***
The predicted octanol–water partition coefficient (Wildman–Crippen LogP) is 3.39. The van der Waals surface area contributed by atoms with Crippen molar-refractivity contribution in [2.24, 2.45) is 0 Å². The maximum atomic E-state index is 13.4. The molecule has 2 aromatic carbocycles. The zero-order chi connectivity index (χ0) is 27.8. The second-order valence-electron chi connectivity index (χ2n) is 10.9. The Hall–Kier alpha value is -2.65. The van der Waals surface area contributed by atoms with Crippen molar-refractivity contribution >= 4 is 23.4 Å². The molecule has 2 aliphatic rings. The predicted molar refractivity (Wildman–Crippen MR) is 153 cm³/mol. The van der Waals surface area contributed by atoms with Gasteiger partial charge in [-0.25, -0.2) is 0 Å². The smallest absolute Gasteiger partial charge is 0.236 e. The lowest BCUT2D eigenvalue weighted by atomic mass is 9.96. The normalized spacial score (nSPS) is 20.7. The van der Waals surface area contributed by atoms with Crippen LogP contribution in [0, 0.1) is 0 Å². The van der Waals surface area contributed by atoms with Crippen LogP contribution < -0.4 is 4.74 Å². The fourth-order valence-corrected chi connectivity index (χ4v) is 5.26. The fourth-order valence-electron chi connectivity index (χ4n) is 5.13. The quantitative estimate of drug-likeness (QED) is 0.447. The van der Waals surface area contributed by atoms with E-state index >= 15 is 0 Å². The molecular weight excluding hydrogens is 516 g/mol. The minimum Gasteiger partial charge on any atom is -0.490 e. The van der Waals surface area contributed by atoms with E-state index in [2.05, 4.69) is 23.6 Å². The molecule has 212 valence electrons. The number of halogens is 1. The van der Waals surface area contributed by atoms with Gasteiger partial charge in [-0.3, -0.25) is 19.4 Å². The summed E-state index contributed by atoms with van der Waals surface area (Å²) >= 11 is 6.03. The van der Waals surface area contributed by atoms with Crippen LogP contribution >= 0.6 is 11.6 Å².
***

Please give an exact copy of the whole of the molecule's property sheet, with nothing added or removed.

The predicted octanol–water partition coefficient (Wildman–Crippen LogP) is 3.39. The van der Waals surface area contributed by atoms with Crippen molar-refractivity contribution in [2.24, 2.45) is 0 Å². The maximum atomic E-state index is 13.4. The molecule has 2 aromatic carbocycles. The zero-order chi connectivity index (χ0) is 27.8. The second-order valence-electron chi connectivity index (χ2n) is 10.9. The Hall–Kier alpha value is -2.65. The van der Waals surface area contributed by atoms with Crippen molar-refractivity contribution >= 4 is 23.4 Å². The molecule has 2 aliphatic rings. The predicted molar refractivity (Wildman–Crippen MR) is 153 cm³/mol. The van der Waals surface area contributed by atoms with Gasteiger partial charge in [-0.25, -0.2) is 0 Å². The smallest absolute Gasteiger partial charge is 0.236 e. The lowest BCUT2D eigenvalue weighted by atomic mass is 9.96. The normalized spacial score (nSPS) is 20.7. The van der Waals surface area contributed by atoms with Crippen LogP contribution in [0, 0.1) is 0 Å². The van der Waals surface area contributed by atoms with Crippen LogP contribution < -0.4 is 4.74 Å². The fourth-order valence-corrected chi connectivity index (χ4v) is 5.26. The fourth-order valence-electron chi connectivity index (χ4n) is 5.13. The quantitative estimate of drug-likeness (QED) is 0.447. The van der Waals surface area contributed by atoms with E-state index >= 15 is 0 Å². The molecular weight excluding hydrogens is 516 g/mol. The minimum Gasteiger partial charge on any atom is -0.490 e. The van der Waals surface area contributed by atoms with E-state index in [2.05, 4.69) is 23.6 Å². The molecule has 212 valence electrons. The number of halogens is 1. The van der Waals surface area contributed by atoms with Gasteiger partial charge in [-0.3, -0.25) is 19.4 Å². The summed E-state index contributed by atoms with van der Waals surface area (Å²) >= 11 is 6.03. The van der Waals surface area contributed by atoms with Crippen LogP contribution >= 0.6 is 11.6 Å².